In August of 2017, I was given the opportunity to continue the work of Tom and Christine Sine by becoming the Executive Director of Mustard Seed Associates (now Circlewood). At the heart of my assignment was the care of a 40-acre forest on Camano Island. As I entered the forest for the first time, I was keenly aware of its beauty – and my ignorance. I had no idea how to care for a forest, but I was hopeful that by learning to do so, I would become more rooted in the earth, more empowered to care for the world, and more aware of God’s presence with, in, and through creation. I soon discovered that the path I would need to take to become a forest keeper required acknowledging ignorance, seeking wisdom, and acting with care.
A Pacific Tree Frog in the Circlewood Forest
Beginning in Ignorance
On that first visit, at the edge of a clearing, I noticed a small frog hopping into the surrounding undergrowth. I reached in to see if I could gently pick him up, but came away with a fistful of stinging nettles instead. I had a painful reminder of this experience for a few days as my hand pulsated with what felt like hundreds of tiny stingers. My first thought was that we would need to eradicate this noxious weed from the forest. My second thought, which is often the better to pay attention to, was that I should learn a little bit before making that decision. This turned out to be a wise choice.
With Forrest Inslee and foresters from the Northwest Natural Resource Group.
From Knowledge to Wisdom
After the incident with the nettles, I began to pray for guides to help me learn about the forest and my role as a caretaker. Before too long, I was connected to the Northwest Natural Resource Group, a non-profit devoted to helping small forest holders learn and practice ecological forestry. They were, quite literally, a godsend. They walked the 40 acres, taught us the different species and composition of tree families, and helped us develop a 30-year conservation plan that would not only preserve, but enhance, the long-term health of the forest. I’ll never forget their Director of Forestry, Kirk Hanson, pulling out a core sample from an 80-year old Grand Fir, cupping his hands to catch the stream of water that flowed from the small hole he had created, and drinking it with relish.
I also began educating myself with books such as Finding the Mother Tree by Suzanne Simard, a forest ecologist who has radically changed the way we understand plant communication and intelligence. This kind of knowledge is more than theoretical understanding, or even a guide to better practices. It has invited me to change my consciousness, or worldview. It has begun to create new pathways of understanding that deepen not just my knowledge, but my connection, to the forest; I feel a growing sense of relationship with the forest, one that is reciprocal. I resonate more and more with a dream that Randy Woodley shares in his book Becoming Rooted.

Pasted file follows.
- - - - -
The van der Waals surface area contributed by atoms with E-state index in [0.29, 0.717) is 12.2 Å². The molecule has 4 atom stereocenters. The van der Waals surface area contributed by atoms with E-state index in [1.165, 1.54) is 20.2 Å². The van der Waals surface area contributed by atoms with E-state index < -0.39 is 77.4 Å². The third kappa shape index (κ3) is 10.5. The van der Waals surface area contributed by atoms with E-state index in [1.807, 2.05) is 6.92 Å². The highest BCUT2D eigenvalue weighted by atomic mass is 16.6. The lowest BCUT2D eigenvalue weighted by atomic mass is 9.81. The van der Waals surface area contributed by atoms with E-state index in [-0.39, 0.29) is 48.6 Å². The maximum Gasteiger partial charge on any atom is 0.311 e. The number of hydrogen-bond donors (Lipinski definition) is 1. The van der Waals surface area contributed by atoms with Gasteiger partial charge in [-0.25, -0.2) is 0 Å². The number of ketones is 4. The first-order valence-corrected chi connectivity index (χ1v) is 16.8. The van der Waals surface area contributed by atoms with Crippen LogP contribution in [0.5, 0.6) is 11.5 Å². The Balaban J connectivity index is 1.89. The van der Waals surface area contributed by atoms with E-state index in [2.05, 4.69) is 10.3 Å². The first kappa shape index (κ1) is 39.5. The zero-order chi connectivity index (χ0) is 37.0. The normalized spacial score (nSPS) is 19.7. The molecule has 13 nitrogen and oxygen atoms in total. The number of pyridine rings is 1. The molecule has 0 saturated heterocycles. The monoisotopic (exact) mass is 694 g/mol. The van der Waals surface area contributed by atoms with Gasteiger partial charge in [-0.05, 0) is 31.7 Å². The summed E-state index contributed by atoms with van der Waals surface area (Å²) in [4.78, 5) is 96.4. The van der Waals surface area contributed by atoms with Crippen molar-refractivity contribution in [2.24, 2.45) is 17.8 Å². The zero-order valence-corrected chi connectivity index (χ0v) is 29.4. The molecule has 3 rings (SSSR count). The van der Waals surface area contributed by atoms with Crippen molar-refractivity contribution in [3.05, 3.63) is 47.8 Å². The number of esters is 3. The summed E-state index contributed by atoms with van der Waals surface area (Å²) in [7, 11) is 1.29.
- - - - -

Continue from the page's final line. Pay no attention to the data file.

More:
In this dream, all the plants at Eloheh Farm – both those considered wild and those domestic – stood in front of me. The Dream was simple and pure in its essence: just me standing in front of all the plants, as if I needed to answer to them for something. With one singular voice, they said, “We are healing you!”
This humble knowledge, which begins with an awareness of ignorance, eventually leads to wisdom. And it is wisdom that must guide our actions.
It Takes a Forest to Raise a Village
Over the last five years, I have been working with a wonderful team to design and build a small village for learning and transformation within the forest. When fully developed, the village will be able to host 35 residential students, 50-70 people in cohort learning groups, and 300-500 short-term visitors. It is being designed to be as regenerative and innovative as possible, but also to function as part of the forest, not be an imposition upon it.
Architectural Rendering of Circlewood Village Center
We are listening to the forest to discern where to place the village with minimal disruption to the existing trees and ecology. We are limiting the scope of what we build so that we do not exceed what the forest can support. We have enlisted the help of people who have dedicated their lives to pursuing creative and innovative ways to inhabit places in regenerative ways. Together, we are going through the cycle – ignorance, knowledge, action, repeat – as we refine the design and prepare to build. Our goal is that human habitat within the forest will be a natural addition to the community of creatures that calls it home, and that our presence will contribute to mutual flourishing.
Learning from Permaculturist Doug Bullock of Terra Phoenix Design
A Plateful of Goodness
Back to the nettles. When we invited some local permaculture experts to walk the land and share their wisdom with us, they saw the nettles and declared, “Wow, you’ve got quite a crop growing here!” Turns out, nettle leaves can be eaten straight from the plant (carefully), or boiled and made into soup, tea, pudding, and wine. My colleague, Louise Conner, has harvested nettles from the forest and made a delicious pesto. The long fibers in the nettle’s stem can be made into cords, and the plants offer important butterfly habitat.
I look at our crop of nettles, and the forest as whole, much differently now. I’m not sure I can call myself a forest keeper quite yet, but I’m on my way.
Have you gone through a cycle of ignorance, knowledge, and action that has made you a better earthkeeper? I’d love to hear about it. Please share your questions and comments below, or you can email me directly at firstname.lastname@example.org.
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